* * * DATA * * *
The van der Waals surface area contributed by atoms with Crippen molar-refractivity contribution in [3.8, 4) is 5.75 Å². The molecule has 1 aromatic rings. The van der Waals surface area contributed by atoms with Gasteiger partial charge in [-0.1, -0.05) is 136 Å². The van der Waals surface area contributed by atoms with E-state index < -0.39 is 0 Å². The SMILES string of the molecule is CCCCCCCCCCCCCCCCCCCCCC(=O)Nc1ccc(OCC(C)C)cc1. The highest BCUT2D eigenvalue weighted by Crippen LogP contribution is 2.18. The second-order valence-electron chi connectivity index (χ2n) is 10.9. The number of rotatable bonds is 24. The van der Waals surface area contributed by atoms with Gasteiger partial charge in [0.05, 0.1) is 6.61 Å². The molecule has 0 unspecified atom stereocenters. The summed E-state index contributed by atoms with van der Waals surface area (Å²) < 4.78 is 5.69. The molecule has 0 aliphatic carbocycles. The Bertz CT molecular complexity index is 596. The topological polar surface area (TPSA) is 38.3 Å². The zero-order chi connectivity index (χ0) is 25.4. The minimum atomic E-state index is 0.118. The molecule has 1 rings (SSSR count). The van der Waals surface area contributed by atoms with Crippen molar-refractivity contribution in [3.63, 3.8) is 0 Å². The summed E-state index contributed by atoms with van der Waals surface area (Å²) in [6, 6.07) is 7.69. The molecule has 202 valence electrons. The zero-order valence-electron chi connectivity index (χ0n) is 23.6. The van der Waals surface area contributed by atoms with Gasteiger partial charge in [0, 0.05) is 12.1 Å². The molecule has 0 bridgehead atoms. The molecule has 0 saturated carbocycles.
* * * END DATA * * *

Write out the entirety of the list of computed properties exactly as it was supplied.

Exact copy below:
The van der Waals surface area contributed by atoms with Crippen molar-refractivity contribution in [3.8, 4) is 5.75 Å². The molecule has 1 aromatic rings. The van der Waals surface area contributed by atoms with Gasteiger partial charge in [-0.1, -0.05) is 136 Å². The van der Waals surface area contributed by atoms with E-state index < -0.39 is 0 Å². The SMILES string of the molecule is CCCCCCCCCCCCCCCCCCCCCC(=O)Nc1ccc(OCC(C)C)cc1. The highest BCUT2D eigenvalue weighted by Crippen LogP contribution is 2.18. The second-order valence-electron chi connectivity index (χ2n) is 10.9. The number of rotatable bonds is 24. The van der Waals surface area contributed by atoms with Gasteiger partial charge in [0.05, 0.1) is 6.61 Å². The molecule has 0 unspecified atom stereocenters. The summed E-state index contributed by atoms with van der Waals surface area (Å²) < 4.78 is 5.69. The molecule has 0 aliphatic carbocycles. The Bertz CT molecular complexity index is 596. The topological polar surface area (TPSA) is 38.3 Å². The zero-order chi connectivity index (χ0) is 25.4. The minimum atomic E-state index is 0.118. The molecule has 1 rings (SSSR count). The van der Waals surface area contributed by atoms with Crippen molar-refractivity contribution in [3.63, 3.8) is 0 Å². The summed E-state index contributed by atoms with van der Waals surface area (Å²) in [6, 6.07) is 7.69. The molecule has 202 valence electrons. The zero-order valence-electron chi connectivity index (χ0n) is 23.6. The van der Waals surface area contributed by atoms with Gasteiger partial charge in [0, 0.05) is 12.1 Å². The molecule has 0 bridgehead atoms. The molecule has 0 saturated carbocycles.